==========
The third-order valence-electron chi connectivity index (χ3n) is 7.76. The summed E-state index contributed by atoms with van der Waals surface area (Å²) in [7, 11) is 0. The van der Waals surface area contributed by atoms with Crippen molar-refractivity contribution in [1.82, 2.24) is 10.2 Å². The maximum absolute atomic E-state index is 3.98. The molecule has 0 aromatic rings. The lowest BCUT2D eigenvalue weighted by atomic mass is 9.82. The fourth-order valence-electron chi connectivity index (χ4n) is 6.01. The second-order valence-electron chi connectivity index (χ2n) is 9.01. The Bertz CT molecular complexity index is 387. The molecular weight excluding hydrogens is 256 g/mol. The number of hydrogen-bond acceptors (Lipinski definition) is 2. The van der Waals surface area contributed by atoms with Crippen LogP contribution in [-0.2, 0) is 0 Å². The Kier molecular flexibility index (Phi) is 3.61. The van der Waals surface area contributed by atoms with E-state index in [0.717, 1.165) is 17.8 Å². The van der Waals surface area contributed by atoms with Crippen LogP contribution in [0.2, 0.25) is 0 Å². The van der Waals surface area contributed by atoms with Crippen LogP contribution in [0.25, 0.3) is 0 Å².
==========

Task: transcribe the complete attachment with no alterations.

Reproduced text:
The third-order valence-electron chi connectivity index (χ3n) is 7.76. The summed E-state index contributed by atoms with van der Waals surface area (Å²) in [7, 11) is 0. The van der Waals surface area contributed by atoms with Crippen molar-refractivity contribution in [1.82, 2.24) is 10.2 Å². The maximum absolute atomic E-state index is 3.98. The molecule has 0 aromatic rings. The lowest BCUT2D eigenvalue weighted by atomic mass is 9.82. The fourth-order valence-electron chi connectivity index (χ4n) is 6.01. The second-order valence-electron chi connectivity index (χ2n) is 9.01. The Bertz CT molecular complexity index is 387. The molecular weight excluding hydrogens is 256 g/mol. The number of hydrogen-bond acceptors (Lipinski definition) is 2. The van der Waals surface area contributed by atoms with Crippen LogP contribution in [-0.2, 0) is 0 Å². The Kier molecular flexibility index (Phi) is 3.61. The van der Waals surface area contributed by atoms with E-state index in [0.717, 1.165) is 17.8 Å². The van der Waals surface area contributed by atoms with Crippen LogP contribution in [0.2, 0.25) is 0 Å². The van der Waals surface area contributed by atoms with Crippen LogP contribution in [0.25, 0.3) is 0 Å².